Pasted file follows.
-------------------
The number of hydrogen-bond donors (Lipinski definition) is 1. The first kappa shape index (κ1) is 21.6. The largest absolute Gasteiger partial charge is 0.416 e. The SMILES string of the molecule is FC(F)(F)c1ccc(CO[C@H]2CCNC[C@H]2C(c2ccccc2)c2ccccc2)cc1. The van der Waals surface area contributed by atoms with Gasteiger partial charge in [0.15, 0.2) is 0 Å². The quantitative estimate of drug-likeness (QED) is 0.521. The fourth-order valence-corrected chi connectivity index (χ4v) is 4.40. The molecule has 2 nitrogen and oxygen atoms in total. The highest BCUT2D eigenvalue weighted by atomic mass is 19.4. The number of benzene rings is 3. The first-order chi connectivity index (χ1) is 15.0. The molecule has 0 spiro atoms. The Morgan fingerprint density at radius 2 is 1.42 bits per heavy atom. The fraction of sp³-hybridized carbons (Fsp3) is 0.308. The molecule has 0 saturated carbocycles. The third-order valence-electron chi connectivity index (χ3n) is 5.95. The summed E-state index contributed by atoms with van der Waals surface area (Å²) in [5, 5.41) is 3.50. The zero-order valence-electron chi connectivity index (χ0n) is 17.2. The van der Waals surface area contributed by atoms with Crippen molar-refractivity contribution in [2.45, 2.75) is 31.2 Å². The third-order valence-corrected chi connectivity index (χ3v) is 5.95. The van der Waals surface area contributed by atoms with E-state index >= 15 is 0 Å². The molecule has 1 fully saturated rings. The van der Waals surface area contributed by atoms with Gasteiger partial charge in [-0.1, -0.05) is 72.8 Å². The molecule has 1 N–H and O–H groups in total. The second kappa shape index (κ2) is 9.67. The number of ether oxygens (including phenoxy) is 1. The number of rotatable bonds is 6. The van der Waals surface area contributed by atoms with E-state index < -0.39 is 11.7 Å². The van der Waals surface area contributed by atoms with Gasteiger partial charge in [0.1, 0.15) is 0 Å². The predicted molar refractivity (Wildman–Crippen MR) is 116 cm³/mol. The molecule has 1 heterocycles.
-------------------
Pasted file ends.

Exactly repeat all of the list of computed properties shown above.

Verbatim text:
The number of hydrogen-bond donors (Lipinski definition) is 1. The first kappa shape index (κ1) is 21.6. The largest absolute Gasteiger partial charge is 0.416 e. The SMILES string of the molecule is FC(F)(F)c1ccc(CO[C@H]2CCNC[C@H]2C(c2ccccc2)c2ccccc2)cc1. The van der Waals surface area contributed by atoms with Gasteiger partial charge in [0.15, 0.2) is 0 Å². The quantitative estimate of drug-likeness (QED) is 0.521. The fourth-order valence-corrected chi connectivity index (χ4v) is 4.40. The molecule has 2 nitrogen and oxygen atoms in total. The highest BCUT2D eigenvalue weighted by atomic mass is 19.4. The number of benzene rings is 3. The first-order chi connectivity index (χ1) is 15.0. The molecule has 0 spiro atoms. The Morgan fingerprint density at radius 2 is 1.42 bits per heavy atom. The fraction of sp³-hybridized carbons (Fsp3) is 0.308. The molecule has 0 saturated carbocycles. The third-order valence-electron chi connectivity index (χ3n) is 5.95. The summed E-state index contributed by atoms with van der Waals surface area (Å²) in [5, 5.41) is 3.50. The zero-order valence-electron chi connectivity index (χ0n) is 17.2. The van der Waals surface area contributed by atoms with Crippen molar-refractivity contribution in [2.45, 2.75) is 31.2 Å². The third-order valence-corrected chi connectivity index (χ3v) is 5.95. The van der Waals surface area contributed by atoms with E-state index >= 15 is 0 Å². The molecule has 1 fully saturated rings. The van der Waals surface area contributed by atoms with Gasteiger partial charge in [-0.1, -0.05) is 72.8 Å². The molecule has 1 N–H and O–H groups in total. The second kappa shape index (κ2) is 9.67. The number of ether oxygens (including phenoxy) is 1. The number of rotatable bonds is 6. The van der Waals surface area contributed by atoms with E-state index < -0.39 is 11.7 Å². The van der Waals surface area contributed by atoms with Gasteiger partial charge in [0.1, 0.15) is 0 Å². The predicted molar refractivity (Wildman–Crippen MR) is 116 cm³/mol. The molecule has 1 heterocycles.